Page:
Inside money, markets, and Big Tech

This article was published on October 29, 2018


Japan: Stablecoins are not cryptocurrencies

Well, that settles that

Japan: Stablecoins are not cryptocurrencies
Matthew Beedham
Story by

Matthew Beedham

Editor, SHIFT by TNW

Matthew is the editor of SHIFT. He likes electric cars, and other things with wheels, wings, or hulls. Matthew is the editor of SHIFT. He likes electric cars, and other things with wheels, wings, or hulls.

The Japanese Financial Services Agency revealed exclusively to Bitcoin News today that, under current law, stablecoins are not cryptocurrencies.

Currently there are two pieces of legislation that cryptocurrency companies must satisfy in Japan. The Fund Settlement Law and the Payment Services Act.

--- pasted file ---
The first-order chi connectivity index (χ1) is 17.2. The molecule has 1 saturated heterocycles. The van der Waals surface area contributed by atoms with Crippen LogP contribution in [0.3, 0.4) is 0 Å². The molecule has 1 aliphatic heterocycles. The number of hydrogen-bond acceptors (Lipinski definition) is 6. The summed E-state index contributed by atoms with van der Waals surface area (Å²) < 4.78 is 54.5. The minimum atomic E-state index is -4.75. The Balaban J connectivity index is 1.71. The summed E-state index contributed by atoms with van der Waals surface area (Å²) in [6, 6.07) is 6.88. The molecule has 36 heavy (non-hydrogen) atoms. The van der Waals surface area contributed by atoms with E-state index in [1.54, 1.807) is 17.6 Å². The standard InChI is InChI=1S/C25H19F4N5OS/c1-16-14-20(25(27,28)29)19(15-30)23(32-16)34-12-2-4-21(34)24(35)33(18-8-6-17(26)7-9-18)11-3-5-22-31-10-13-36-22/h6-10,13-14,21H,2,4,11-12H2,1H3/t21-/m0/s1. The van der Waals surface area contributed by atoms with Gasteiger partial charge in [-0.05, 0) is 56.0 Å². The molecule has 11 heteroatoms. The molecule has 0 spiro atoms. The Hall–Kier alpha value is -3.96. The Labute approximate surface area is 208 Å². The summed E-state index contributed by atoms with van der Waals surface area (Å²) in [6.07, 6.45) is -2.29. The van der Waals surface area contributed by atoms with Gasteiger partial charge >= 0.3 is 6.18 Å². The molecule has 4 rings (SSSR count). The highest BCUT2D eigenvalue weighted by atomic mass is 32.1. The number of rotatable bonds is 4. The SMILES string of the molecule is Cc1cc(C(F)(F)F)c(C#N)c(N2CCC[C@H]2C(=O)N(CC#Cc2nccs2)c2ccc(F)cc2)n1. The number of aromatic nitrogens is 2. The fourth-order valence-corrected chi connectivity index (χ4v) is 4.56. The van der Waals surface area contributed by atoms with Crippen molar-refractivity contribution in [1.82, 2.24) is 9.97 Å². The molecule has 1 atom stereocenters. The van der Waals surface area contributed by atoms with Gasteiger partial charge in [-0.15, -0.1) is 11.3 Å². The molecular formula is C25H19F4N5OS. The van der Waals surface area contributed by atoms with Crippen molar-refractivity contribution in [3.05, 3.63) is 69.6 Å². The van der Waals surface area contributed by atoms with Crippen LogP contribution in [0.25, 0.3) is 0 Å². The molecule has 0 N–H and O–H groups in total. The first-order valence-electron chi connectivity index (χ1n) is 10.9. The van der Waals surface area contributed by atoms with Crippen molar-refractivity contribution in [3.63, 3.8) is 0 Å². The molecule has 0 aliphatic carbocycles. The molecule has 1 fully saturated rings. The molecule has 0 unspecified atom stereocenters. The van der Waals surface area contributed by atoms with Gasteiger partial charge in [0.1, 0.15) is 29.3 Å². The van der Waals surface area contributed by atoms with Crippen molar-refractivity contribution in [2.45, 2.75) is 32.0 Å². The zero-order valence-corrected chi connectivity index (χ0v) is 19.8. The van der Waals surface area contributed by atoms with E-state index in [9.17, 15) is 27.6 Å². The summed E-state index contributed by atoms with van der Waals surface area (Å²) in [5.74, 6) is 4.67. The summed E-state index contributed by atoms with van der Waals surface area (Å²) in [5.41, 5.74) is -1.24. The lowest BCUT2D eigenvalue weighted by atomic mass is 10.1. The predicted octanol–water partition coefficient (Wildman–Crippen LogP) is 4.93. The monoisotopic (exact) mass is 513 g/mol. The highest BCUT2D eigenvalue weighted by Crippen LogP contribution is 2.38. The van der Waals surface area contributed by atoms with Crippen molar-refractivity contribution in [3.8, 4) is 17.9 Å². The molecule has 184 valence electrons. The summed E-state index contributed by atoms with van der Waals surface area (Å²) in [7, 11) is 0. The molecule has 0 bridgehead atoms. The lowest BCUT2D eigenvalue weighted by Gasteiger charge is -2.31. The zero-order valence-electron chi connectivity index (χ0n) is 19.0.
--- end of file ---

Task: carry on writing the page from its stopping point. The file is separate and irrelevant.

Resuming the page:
The Fund Settlement Law defines cryptocurrencies as means of payment, making them exempt from tax. The Payment Services Act state cryptocurrency exchanges must register with the Financial Services Agency (FSA).

By the Payment Services Act’s definition, stablecoins are not “virtual currencies.”

“In principle, stablecoins pegged by legal currencies do not fall into the category of ‘virtual currencies’ based on the Payment Services Act,” the regulator told Bitcoin News.

The regulator explained that due to the varying specific characteristics of stablecoins, there is no universal rule regarding how they should be legally registered.

Even though Japan recently granted the cryptocurrency industry the rights to regulate itself, this only grants it power to regulate cryptocurrencies. In this case, it appears stablecoins will need individual regulation.